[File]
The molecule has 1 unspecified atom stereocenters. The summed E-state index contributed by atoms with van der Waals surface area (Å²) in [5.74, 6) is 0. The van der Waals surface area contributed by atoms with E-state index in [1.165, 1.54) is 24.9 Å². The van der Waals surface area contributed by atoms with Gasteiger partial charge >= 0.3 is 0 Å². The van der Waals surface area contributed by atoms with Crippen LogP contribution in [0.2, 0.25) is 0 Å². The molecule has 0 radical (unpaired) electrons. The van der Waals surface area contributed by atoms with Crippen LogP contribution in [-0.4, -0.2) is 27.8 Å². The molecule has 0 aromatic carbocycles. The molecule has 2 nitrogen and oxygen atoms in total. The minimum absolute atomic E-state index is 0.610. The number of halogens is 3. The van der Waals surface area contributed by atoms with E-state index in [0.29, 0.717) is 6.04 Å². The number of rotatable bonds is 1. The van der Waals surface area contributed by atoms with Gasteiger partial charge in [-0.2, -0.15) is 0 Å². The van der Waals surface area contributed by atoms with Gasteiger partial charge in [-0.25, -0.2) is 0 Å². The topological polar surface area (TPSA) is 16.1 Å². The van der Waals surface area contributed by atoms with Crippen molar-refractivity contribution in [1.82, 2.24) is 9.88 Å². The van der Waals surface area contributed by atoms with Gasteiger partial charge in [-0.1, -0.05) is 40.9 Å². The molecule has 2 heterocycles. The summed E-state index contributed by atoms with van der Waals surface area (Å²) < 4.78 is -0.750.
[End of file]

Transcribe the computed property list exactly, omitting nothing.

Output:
The molecule has 1 unspecified atom stereocenters. The summed E-state index contributed by atoms with van der Waals surface area (Å²) in [5.74, 6) is 0. The van der Waals surface area contributed by atoms with E-state index in [1.165, 1.54) is 24.9 Å². The van der Waals surface area contributed by atoms with Gasteiger partial charge >= 0.3 is 0 Å². The van der Waals surface area contributed by atoms with Crippen LogP contribution in [0.2, 0.25) is 0 Å². The molecule has 0 radical (unpaired) electrons. The van der Waals surface area contributed by atoms with Crippen LogP contribution in [-0.4, -0.2) is 27.8 Å². The molecule has 0 aromatic carbocycles. The molecule has 2 nitrogen and oxygen atoms in total. The minimum absolute atomic E-state index is 0.610. The number of halogens is 3. The van der Waals surface area contributed by atoms with E-state index in [0.29, 0.717) is 6.04 Å². The number of rotatable bonds is 1. The van der Waals surface area contributed by atoms with Gasteiger partial charge in [-0.2, -0.15) is 0 Å². The van der Waals surface area contributed by atoms with Gasteiger partial charge in [-0.25, -0.2) is 0 Å². The topological polar surface area (TPSA) is 16.1 Å². The van der Waals surface area contributed by atoms with Crippen molar-refractivity contribution in [1.82, 2.24) is 9.88 Å². The van der Waals surface area contributed by atoms with Gasteiger partial charge in [-0.1, -0.05) is 40.9 Å². The molecule has 2 heterocycles. The summed E-state index contributed by atoms with van der Waals surface area (Å²) < 4.78 is -0.750.